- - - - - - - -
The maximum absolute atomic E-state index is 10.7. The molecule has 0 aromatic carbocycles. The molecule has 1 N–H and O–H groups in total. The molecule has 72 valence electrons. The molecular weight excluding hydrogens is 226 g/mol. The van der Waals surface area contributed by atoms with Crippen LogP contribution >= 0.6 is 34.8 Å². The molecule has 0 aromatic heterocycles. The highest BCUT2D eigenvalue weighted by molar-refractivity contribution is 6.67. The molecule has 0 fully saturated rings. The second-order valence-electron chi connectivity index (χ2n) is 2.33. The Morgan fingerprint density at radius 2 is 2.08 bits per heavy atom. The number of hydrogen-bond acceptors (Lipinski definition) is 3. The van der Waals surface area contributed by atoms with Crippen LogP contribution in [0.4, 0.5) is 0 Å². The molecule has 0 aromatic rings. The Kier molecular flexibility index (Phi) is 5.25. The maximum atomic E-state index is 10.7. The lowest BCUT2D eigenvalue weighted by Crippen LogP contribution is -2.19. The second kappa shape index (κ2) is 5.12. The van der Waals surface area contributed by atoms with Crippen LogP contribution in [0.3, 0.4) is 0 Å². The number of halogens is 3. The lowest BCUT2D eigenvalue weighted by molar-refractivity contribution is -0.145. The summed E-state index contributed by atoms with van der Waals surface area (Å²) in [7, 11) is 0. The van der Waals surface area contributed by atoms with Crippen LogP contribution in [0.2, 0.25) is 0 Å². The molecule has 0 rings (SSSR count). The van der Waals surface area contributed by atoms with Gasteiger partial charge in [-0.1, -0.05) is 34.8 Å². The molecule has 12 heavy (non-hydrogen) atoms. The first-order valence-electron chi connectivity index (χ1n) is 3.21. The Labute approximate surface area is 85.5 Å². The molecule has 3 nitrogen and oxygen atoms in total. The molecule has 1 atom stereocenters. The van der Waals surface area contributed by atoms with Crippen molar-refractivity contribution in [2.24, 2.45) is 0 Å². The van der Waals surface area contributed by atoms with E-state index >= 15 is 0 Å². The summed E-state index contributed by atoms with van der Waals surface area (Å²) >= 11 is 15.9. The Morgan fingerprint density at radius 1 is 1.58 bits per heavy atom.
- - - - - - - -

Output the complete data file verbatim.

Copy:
The maximum absolute atomic E-state index is 10.7. The molecule has 0 aromatic carbocycles. The molecule has 1 N–H and O–H groups in total. The molecule has 72 valence electrons. The molecular weight excluding hydrogens is 226 g/mol. The van der Waals surface area contributed by atoms with Crippen LogP contribution >= 0.6 is 34.8 Å². The molecule has 0 aromatic heterocycles. The highest BCUT2D eigenvalue weighted by molar-refractivity contribution is 6.67. The molecule has 0 fully saturated rings. The second-order valence-electron chi connectivity index (χ2n) is 2.33. The Morgan fingerprint density at radius 2 is 2.08 bits per heavy atom. The number of hydrogen-bond acceptors (Lipinski definition) is 3. The van der Waals surface area contributed by atoms with Crippen LogP contribution in [0.4, 0.5) is 0 Å². The molecule has 0 aromatic rings. The Kier molecular flexibility index (Phi) is 5.25. The maximum atomic E-state index is 10.7. The lowest BCUT2D eigenvalue weighted by Crippen LogP contribution is -2.19. The second kappa shape index (κ2) is 5.12. The van der Waals surface area contributed by atoms with Crippen LogP contribution in [0.3, 0.4) is 0 Å². The number of halogens is 3. The lowest BCUT2D eigenvalue weighted by molar-refractivity contribution is -0.145. The summed E-state index contributed by atoms with van der Waals surface area (Å²) in [7, 11) is 0. The van der Waals surface area contributed by atoms with Crippen LogP contribution in [0.2, 0.25) is 0 Å². The molecule has 0 rings (SSSR count). The van der Waals surface area contributed by atoms with Gasteiger partial charge in [-0.1, -0.05) is 34.8 Å². The molecule has 12 heavy (non-hydrogen) atoms. The first-order valence-electron chi connectivity index (χ1n) is 3.21. The Labute approximate surface area is 85.5 Å². The molecule has 3 nitrogen and oxygen atoms in total. The molecule has 1 atom stereocenters. The van der Waals surface area contributed by atoms with Crippen molar-refractivity contribution in [2.24, 2.45) is 0 Å². The van der Waals surface area contributed by atoms with E-state index >= 15 is 0 Å². The summed E-state index contributed by atoms with van der Waals surface area (Å²) >= 11 is 15.9. The Morgan fingerprint density at radius 1 is 1.58 bits per heavy atom.